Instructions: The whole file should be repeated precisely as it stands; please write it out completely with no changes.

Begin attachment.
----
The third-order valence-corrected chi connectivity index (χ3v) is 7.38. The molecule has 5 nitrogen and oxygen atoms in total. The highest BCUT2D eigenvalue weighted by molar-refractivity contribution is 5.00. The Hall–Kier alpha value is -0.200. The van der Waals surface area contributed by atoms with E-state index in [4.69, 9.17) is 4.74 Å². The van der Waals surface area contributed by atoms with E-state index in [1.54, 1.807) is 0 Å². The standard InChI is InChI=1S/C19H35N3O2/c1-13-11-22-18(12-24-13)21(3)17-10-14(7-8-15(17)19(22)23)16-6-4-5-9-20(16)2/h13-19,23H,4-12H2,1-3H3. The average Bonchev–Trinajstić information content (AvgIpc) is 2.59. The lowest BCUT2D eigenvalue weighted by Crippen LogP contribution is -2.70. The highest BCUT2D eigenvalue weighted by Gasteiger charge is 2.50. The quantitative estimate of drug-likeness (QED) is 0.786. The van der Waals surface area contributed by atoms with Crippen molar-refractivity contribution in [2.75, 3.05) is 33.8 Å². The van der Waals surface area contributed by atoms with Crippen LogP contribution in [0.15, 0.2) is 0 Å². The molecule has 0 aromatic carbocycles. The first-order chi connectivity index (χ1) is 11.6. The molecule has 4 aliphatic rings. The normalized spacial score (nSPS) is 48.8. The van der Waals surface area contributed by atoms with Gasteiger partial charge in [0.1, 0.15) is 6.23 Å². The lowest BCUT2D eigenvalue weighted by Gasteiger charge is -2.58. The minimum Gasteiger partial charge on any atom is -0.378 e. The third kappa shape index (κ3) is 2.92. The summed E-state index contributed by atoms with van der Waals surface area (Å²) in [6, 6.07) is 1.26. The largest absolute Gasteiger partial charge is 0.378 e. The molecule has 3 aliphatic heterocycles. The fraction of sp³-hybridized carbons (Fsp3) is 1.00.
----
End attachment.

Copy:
The third-order valence-corrected chi connectivity index (χ3v) is 7.38. The molecule has 5 nitrogen and oxygen atoms in total. The highest BCUT2D eigenvalue weighted by molar-refractivity contribution is 5.00. The Hall–Kier alpha value is -0.200. The van der Waals surface area contributed by atoms with E-state index in [4.69, 9.17) is 4.74 Å². The van der Waals surface area contributed by atoms with E-state index in [1.54, 1.807) is 0 Å². The standard InChI is InChI=1S/C19H35N3O2/c1-13-11-22-18(12-24-13)21(3)17-10-14(7-8-15(17)19(22)23)16-6-4-5-9-20(16)2/h13-19,23H,4-12H2,1-3H3. The average Bonchev–Trinajstić information content (AvgIpc) is 2.59. The lowest BCUT2D eigenvalue weighted by Crippen LogP contribution is -2.70. The highest BCUT2D eigenvalue weighted by Gasteiger charge is 2.50. The quantitative estimate of drug-likeness (QED) is 0.786. The van der Waals surface area contributed by atoms with Crippen molar-refractivity contribution in [2.75, 3.05) is 33.8 Å². The van der Waals surface area contributed by atoms with Crippen LogP contribution in [0.15, 0.2) is 0 Å². The molecule has 0 aromatic carbocycles. The first-order chi connectivity index (χ1) is 11.6. The molecule has 4 aliphatic rings. The normalized spacial score (nSPS) is 48.8. The van der Waals surface area contributed by atoms with Gasteiger partial charge in [0.1, 0.15) is 6.23 Å². The lowest BCUT2D eigenvalue weighted by Gasteiger charge is -2.58. The minimum Gasteiger partial charge on any atom is -0.378 e. The third kappa shape index (κ3) is 2.92. The summed E-state index contributed by atoms with van der Waals surface area (Å²) in [6, 6.07) is 1.26. The largest absolute Gasteiger partial charge is 0.378 e. The molecule has 3 aliphatic heterocycles. The fraction of sp³-hybridized carbons (Fsp3) is 1.00.